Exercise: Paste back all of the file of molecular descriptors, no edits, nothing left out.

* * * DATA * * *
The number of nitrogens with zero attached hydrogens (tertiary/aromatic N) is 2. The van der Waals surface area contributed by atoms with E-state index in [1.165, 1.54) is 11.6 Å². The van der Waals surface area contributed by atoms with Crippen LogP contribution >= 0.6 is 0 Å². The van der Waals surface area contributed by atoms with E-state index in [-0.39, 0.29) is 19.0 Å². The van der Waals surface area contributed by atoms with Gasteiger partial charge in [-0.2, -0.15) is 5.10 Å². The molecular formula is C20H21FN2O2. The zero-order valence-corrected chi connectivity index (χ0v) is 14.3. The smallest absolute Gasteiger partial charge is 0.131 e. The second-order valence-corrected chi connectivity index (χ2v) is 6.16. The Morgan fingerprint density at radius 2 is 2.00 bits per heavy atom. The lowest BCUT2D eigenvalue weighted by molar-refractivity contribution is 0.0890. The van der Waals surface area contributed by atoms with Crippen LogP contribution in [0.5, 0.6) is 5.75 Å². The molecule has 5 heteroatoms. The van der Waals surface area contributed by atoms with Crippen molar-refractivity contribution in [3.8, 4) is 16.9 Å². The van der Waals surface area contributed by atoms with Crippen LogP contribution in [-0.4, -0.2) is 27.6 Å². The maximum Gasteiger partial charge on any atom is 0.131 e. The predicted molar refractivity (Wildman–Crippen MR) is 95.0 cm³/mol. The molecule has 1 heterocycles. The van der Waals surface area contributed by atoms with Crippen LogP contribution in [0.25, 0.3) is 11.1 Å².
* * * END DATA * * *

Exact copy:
The number of nitrogens with zero attached hydrogens (tertiary/aromatic N) is 2. The van der Waals surface area contributed by atoms with E-state index in [1.165, 1.54) is 11.6 Å². The van der Waals surface area contributed by atoms with Crippen LogP contribution >= 0.6 is 0 Å². The van der Waals surface area contributed by atoms with E-state index in [-0.39, 0.29) is 19.0 Å². The van der Waals surface area contributed by atoms with Gasteiger partial charge in [-0.2, -0.15) is 5.10 Å². The molecular formula is C20H21FN2O2. The zero-order valence-corrected chi connectivity index (χ0v) is 14.3. The smallest absolute Gasteiger partial charge is 0.131 e. The second-order valence-corrected chi connectivity index (χ2v) is 6.16. The Morgan fingerprint density at radius 2 is 2.00 bits per heavy atom. The lowest BCUT2D eigenvalue weighted by molar-refractivity contribution is 0.0890. The van der Waals surface area contributed by atoms with Crippen LogP contribution in [0.5, 0.6) is 5.75 Å². The molecule has 5 heteroatoms. The van der Waals surface area contributed by atoms with Crippen molar-refractivity contribution in [3.8, 4) is 16.9 Å². The van der Waals surface area contributed by atoms with Crippen LogP contribution in [-0.4, -0.2) is 27.6 Å². The maximum Gasteiger partial charge on any atom is 0.131 e. The predicted molar refractivity (Wildman–Crippen MR) is 95.0 cm³/mol. The molecule has 1 heterocycles. The van der Waals surface area contributed by atoms with Crippen LogP contribution in [0.25, 0.3) is 11.1 Å².